The big point about 1966, and it seems that the first World Cup mascot, World Cup Willie cannot be over-estimated in this regard, is that it reached out to a family audience through an unprecedented degree of commercialisation. The mascot effectively unfixed merchandising from being strictly about the football and made a story about a plucky, optimistic, confident cartoon character. Importantly, Walter Tuckwell Associates thought the original FA mascot too boring, and, based on their other expertise with promoting Dr Who, Noddy and other character mascots they designed something that was a bit naff but not much more naff than Mickey Mouse or Warner Brothers character cartoons. The humour, and the slightly home made properties of Willie offset the huge pressures of hosting a World Cup in the country that had codified football over one hundred years before.
So the social history of 1966 is not just about who made it into the stadium or what the score was, or even whether the ball did cross the line but targeted children and youths, and people who might buy merchandise for them.
By the early sixties forty per cent of the population was under 25 years of age. At the time when people owned their first television and then first colour televisions, the mascot helped to bring football into the living room. There is a nice inter-generational aspect to this: were Gran and Grandad and a few cousins there too?
The family at home was targeted because they could consume football while consuming other goods and services. Vesta freeze-dried curries were released in the mid 196os as a kind of ‘exotic’ fast food, like US TV dinners. Kentucky Fried Chicken opened its first UK store in Preston in 1965.
Reg Hoye and Richard Culley designed Willie, originally based on Reg’s son Leo Hoye but later changed from a boy to a lion. This anthropomorphosis helped to sell the lion to girls as well as boys.
Women’s football was still ‘banned’ by the Football Association at this point, and internationally neglected by FIFA. By 1969 this would change, slightly, to tolerate women’s football. The FA did not really promote football for women and girls until 1993. However, many women and girls were in evidence as fans in 1966 and many were inspired to take up football as a result of England’s win.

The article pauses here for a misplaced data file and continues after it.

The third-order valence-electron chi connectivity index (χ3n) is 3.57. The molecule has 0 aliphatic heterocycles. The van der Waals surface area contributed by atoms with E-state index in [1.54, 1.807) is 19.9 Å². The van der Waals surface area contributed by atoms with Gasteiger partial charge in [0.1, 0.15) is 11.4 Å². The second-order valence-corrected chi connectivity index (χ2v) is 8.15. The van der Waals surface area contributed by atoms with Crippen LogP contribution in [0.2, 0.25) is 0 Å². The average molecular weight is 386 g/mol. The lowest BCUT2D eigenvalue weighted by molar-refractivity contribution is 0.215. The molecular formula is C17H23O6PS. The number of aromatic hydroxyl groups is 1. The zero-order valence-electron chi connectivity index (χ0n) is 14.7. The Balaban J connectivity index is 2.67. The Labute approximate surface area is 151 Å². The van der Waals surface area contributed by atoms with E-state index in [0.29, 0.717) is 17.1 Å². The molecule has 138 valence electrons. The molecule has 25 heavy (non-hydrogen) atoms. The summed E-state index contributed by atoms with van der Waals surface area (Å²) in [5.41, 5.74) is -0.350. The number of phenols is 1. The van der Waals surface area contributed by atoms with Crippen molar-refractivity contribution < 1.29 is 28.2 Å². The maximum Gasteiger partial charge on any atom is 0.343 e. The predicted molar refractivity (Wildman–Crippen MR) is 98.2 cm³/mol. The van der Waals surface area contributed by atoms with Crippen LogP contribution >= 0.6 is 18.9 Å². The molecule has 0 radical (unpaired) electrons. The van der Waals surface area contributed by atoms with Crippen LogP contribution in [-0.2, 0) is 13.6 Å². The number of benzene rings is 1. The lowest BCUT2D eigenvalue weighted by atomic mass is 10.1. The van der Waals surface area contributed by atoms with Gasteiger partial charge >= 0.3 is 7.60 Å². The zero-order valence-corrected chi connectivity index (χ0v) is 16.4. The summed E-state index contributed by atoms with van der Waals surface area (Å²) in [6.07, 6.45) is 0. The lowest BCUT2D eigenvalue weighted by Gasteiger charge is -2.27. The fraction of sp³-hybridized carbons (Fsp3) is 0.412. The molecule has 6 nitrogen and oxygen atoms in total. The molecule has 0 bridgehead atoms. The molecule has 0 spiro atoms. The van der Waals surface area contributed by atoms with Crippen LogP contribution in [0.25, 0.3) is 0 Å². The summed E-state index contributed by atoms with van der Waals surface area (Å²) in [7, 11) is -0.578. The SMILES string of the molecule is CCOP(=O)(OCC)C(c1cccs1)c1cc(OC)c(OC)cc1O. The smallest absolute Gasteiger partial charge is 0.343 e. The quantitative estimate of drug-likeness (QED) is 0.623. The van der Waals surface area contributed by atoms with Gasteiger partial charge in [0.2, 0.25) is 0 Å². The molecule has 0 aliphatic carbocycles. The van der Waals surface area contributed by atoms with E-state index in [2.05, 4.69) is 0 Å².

In 1947, India split from Pakistan forcing millions of people to leave their homes in search of safety. The British Nationality Act 1948 gave British citizenship to all people living in Commonwealth countries, and full rights of entry and settlement in Britain. The ship MV Empire Windrush brought the first group of 492 Afro-Caribbean immigrants to London on 22 June 1948. There was plenty of work in post-war Britain and industries such as British Rail the National Health Service and public transport recruited almost exclusively from Jamaica and Barbados.
However, the economic conditions of 1966 were very different and by this time many of those who had migrated had children, a first generation of British-Asians or Black-British citizens. In the context of this, the 1966 World Cup was boycotted by 17 African nations in protest at the limited number of berths for African, Asian and Arabic countries. I don't know if anyone has ever done a specific project asking what the Black and Asian communities though about this (please get in touch if you have), but at the time England hosted the world cup it was a more diverse country than before 1945, partly in respect of the contribution of Commonwealth countries to the war effort and also the new economic conditions of peacetime. As a result, Ben Carrington and other academics have called the sporting-diaspora effect that many Black-British fans felt that they had more affinity with the multiracial Brazil team, than with the England team. Paul Campbell has also shown how the 1970 Brazil team directly inspired the formation of a local club in Leicester, Cavaliers, who wore yellow Brazil-style shirts.
Unfortunately not all of the players in the squad are still with us, and even if they were, there resides in their family a wealth of memories about what it was like to actually win the thing.
If you know Dil Porter’s article ‘Egg and Chips with the Connelly’s’ a lot of the players were able to drive themselves home and had some fairly basic celebrations after the initial receptions. The wives were famously not invited to the official celebration by the FA and went to a nearby restaurant instead.
Football was very different event in 1966 with the end of the retain and transfer system and wage caps. Bobby Charlton’s autobiographies and those by Bobby and Tina Moore’s show it affected their lives, in terms of intense pride but not economically right away. It’s an interesting contrast that George Best became the ‘fifth Beatle’ in 1966 with his astounding performance against Benfica in the European Cup, scoring two goals at the Stadium of Light to give Manchester United victory. By 1968, he would personify the youth culture that we associate with elite football today, and also, perhaps its excesses.
Again, the lives of the victorious England players was much closer to the average family then and points about family life (houses, cars, music, food, clothes etc) can be useful for re-thinking the stereotype of the swinging sixties. It wasn't universally swinging even in 1966, or by the same token 1968, if for some, it ever swung at all. So you can have a daft little mascot in a Union Jack waistcoat which can make broader points about the changing social history of the time.